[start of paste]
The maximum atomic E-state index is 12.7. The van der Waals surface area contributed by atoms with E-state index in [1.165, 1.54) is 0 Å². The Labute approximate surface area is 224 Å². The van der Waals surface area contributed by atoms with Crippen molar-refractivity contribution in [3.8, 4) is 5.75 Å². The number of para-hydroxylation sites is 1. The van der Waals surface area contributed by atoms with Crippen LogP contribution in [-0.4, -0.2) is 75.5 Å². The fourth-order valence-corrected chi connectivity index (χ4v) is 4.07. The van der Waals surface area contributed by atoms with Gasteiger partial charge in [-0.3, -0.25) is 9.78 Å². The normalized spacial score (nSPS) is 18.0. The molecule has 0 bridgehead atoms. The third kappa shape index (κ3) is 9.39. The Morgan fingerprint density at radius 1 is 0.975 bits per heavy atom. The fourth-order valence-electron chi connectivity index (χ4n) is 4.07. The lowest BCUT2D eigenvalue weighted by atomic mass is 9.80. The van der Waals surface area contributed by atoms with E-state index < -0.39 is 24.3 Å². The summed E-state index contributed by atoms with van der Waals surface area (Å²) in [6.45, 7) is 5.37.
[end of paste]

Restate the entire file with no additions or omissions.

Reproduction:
The maximum atomic E-state index is 12.7. The van der Waals surface area contributed by atoms with E-state index in [1.165, 1.54) is 0 Å². The Labute approximate surface area is 224 Å². The van der Waals surface area contributed by atoms with Crippen molar-refractivity contribution in [3.8, 4) is 5.75 Å². The number of para-hydroxylation sites is 1. The van der Waals surface area contributed by atoms with Crippen LogP contribution in [-0.4, -0.2) is 75.5 Å². The fourth-order valence-corrected chi connectivity index (χ4v) is 4.07. The van der Waals surface area contributed by atoms with Gasteiger partial charge in [-0.3, -0.25) is 9.78 Å². The normalized spacial score (nSPS) is 18.0. The molecule has 0 bridgehead atoms. The third kappa shape index (κ3) is 9.39. The Morgan fingerprint density at radius 1 is 0.975 bits per heavy atom. The fourth-order valence-electron chi connectivity index (χ4n) is 4.07. The lowest BCUT2D eigenvalue weighted by atomic mass is 9.80. The van der Waals surface area contributed by atoms with E-state index < -0.39 is 24.3 Å². The summed E-state index contributed by atoms with van der Waals surface area (Å²) in [6.45, 7) is 5.37.